lablogo aqui
blu_line 
  Home
blu_line
  What we do, in plain words
blu_line
  Select references
blu_line
  People and the lab
blu_line
  Pictures: photos and drawings
blu_line
  Some definitions and barnacle trivia
blu_line
  Links
blu_line
   

Larval transport by internal bores and waves

The problem of larval transport by internal tidal bores has multiple facets, and the phenomena involved occur at a variety of temporal and spatial scales, from the fine-scales of larval accumulation at propagating fronts, to the large-scale geophysical modulation of the internal bores. In this page we describe two different aspects.

The two-way transport of larvae by
internal tidal bores hypothesis

  1. The advection of masses of water by the internal tidal bores (dark blue bodies inside triangles) transports onshore larvae associated to the thermocline or living close to the sea-floor (upper panels) (Pineda, 1991; Leichter et al., 1998).
  2. The cold water pushes the warm water offshore, creating a front that can be found up to at least 2 km from the shore.
  3. As the cold water sinks because of gravity, the currents reverse direction and now the warm water travels shoreward at the surface, and offshore at the bottom. The front dividing cold and warm water concentrates and transports neustonic larvae (lower panels). (Pineda, 1994, J. mar. Res.; 1999 Limn. & Ocean.) Click here for an internal-bore warm-water front (~55 kB file).

Jesus Pineda. All rights reserved.

See also here for neat internal waves of elevation

 

Low-frequency modulation and spatial variablity of the process

The temporal modulation might involve processes with fortnightly periodicity, but these processes are currently unknown. On the other hand, there is strong evidence that coastally trapped waves associated with changes in the wind field modulate the internal bores. We believe that this process occurs as follows (Pineda and Lopez, 2002).

  1. The internal tide is common in coastal, relatively deep waters.When the thermocline is deep, if is far from the shore, and in these cases the internal tide is not observed near the shore. That is, when the thermocline is deep, the internal tide does not influence the near shore environment nor the bores transport larvae to the shore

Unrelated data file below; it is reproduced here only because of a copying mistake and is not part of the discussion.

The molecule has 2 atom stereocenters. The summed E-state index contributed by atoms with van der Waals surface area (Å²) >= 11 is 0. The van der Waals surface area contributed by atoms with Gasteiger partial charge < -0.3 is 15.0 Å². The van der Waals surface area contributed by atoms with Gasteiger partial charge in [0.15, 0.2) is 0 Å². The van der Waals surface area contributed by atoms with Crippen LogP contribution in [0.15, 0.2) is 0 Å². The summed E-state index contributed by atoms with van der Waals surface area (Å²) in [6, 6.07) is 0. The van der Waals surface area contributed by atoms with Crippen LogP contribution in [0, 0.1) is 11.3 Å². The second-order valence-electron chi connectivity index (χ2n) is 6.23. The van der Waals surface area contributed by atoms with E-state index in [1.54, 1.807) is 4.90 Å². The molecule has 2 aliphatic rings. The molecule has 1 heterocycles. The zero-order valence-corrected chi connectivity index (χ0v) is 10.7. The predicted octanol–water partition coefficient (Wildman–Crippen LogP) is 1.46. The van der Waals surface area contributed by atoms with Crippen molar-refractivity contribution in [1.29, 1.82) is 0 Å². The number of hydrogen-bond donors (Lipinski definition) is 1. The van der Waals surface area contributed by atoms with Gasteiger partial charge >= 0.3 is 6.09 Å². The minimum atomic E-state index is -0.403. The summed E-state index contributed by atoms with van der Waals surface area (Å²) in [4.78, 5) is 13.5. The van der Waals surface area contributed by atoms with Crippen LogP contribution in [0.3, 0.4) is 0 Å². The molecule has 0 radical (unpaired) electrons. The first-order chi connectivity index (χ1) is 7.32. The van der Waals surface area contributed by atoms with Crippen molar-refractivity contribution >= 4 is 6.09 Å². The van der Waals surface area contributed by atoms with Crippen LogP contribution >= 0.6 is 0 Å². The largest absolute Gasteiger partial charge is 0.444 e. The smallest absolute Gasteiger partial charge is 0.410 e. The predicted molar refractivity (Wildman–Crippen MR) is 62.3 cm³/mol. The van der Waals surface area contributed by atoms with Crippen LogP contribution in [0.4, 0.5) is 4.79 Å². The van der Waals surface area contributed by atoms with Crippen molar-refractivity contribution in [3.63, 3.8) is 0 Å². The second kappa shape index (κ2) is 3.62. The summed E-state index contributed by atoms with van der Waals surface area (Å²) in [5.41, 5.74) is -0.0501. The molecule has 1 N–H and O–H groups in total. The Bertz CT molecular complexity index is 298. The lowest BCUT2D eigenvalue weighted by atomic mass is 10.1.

2. As coastally trapped waves propagate poleward, they produce a small change in sea-level, with a corresponding change in thermocline depth, but of much larger vertical scale. When the sea level drops a few cm, the thermocline shallows several m, and as the thermocline shallows, the internal tide and the internal tidal bores are observed near the shore, and this is precisely when larval transport by internal tidal bores occur. In summary, when the thermocline shallows, the internal tide also shallows, and larval transport by internal bores occurs.

 

The hypothesis that nearshore, shallow internal tidal bores result from the low frequency shallowing of the thermocline states that low frequency events raise the thermocline allowing the occurrence of the internal tidal bores close to the surface and at the nearshore. In short, the wave-guide moves up and, consequently, inshore

Finally, we have found that spatial differences in stratification influence the internal tidal bores

(See Pineda and Lopez [2002] -pdf link-)

 

Generality of the mechanism

Internal tidal bores are one of the three competing hypotheses explaining shoreward transport of invertebrate larvae (but there must be more mechanisms, of course!). Recent studies in other regions demonstrate this mechanism to be widespread. Furthermore, this process may be key in explaining onshore transport of nutrients and discharged pollutants. Our lab continues to work on small and large scale aspects of larval transport by internal tidal bores, in the field, in the lab, and with models. Larval transport by internal tidal bores is one of the best known larval transport mechanisms in open coastline populations.



blue bull Top
navigation map aqui